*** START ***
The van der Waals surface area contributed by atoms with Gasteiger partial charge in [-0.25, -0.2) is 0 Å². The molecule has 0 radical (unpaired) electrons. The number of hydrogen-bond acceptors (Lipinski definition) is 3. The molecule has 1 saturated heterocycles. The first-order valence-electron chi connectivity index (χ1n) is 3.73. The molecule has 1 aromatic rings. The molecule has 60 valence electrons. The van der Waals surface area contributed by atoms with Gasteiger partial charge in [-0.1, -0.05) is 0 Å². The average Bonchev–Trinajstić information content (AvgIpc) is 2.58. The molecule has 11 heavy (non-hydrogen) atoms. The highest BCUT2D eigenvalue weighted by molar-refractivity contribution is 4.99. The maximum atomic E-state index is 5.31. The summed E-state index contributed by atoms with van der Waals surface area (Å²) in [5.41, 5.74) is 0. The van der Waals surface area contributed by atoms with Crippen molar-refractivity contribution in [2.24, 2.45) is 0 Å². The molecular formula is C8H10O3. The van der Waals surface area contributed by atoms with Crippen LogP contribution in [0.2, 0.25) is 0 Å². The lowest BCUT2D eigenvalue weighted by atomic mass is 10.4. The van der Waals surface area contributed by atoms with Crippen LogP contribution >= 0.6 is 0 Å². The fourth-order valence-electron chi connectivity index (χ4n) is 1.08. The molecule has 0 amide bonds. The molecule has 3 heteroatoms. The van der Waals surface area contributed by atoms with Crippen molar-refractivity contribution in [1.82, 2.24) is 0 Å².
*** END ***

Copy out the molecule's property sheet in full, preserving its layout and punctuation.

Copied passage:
The van der Waals surface area contributed by atoms with Gasteiger partial charge in [-0.25, -0.2) is 0 Å². The molecule has 0 radical (unpaired) electrons. The number of hydrogen-bond acceptors (Lipinski definition) is 3. The molecule has 1 saturated heterocycles. The first-order valence-electron chi connectivity index (χ1n) is 3.73. The molecule has 1 aromatic rings. The molecule has 60 valence electrons. The van der Waals surface area contributed by atoms with Gasteiger partial charge in [-0.1, -0.05) is 0 Å². The average Bonchev–Trinajstić information content (AvgIpc) is 2.58. The molecule has 11 heavy (non-hydrogen) atoms. The highest BCUT2D eigenvalue weighted by molar-refractivity contribution is 4.99. The maximum atomic E-state index is 5.31. The summed E-state index contributed by atoms with van der Waals surface area (Å²) in [5.41, 5.74) is 0. The van der Waals surface area contributed by atoms with Crippen molar-refractivity contribution in [2.24, 2.45) is 0 Å². The molecular formula is C8H10O3. The van der Waals surface area contributed by atoms with Crippen LogP contribution in [0.2, 0.25) is 0 Å². The lowest BCUT2D eigenvalue weighted by atomic mass is 10.4. The van der Waals surface area contributed by atoms with Crippen LogP contribution >= 0.6 is 0 Å². The fourth-order valence-electron chi connectivity index (χ4n) is 1.08. The molecule has 0 amide bonds. The molecule has 3 heteroatoms. The van der Waals surface area contributed by atoms with Crippen molar-refractivity contribution in [1.82, 2.24) is 0 Å².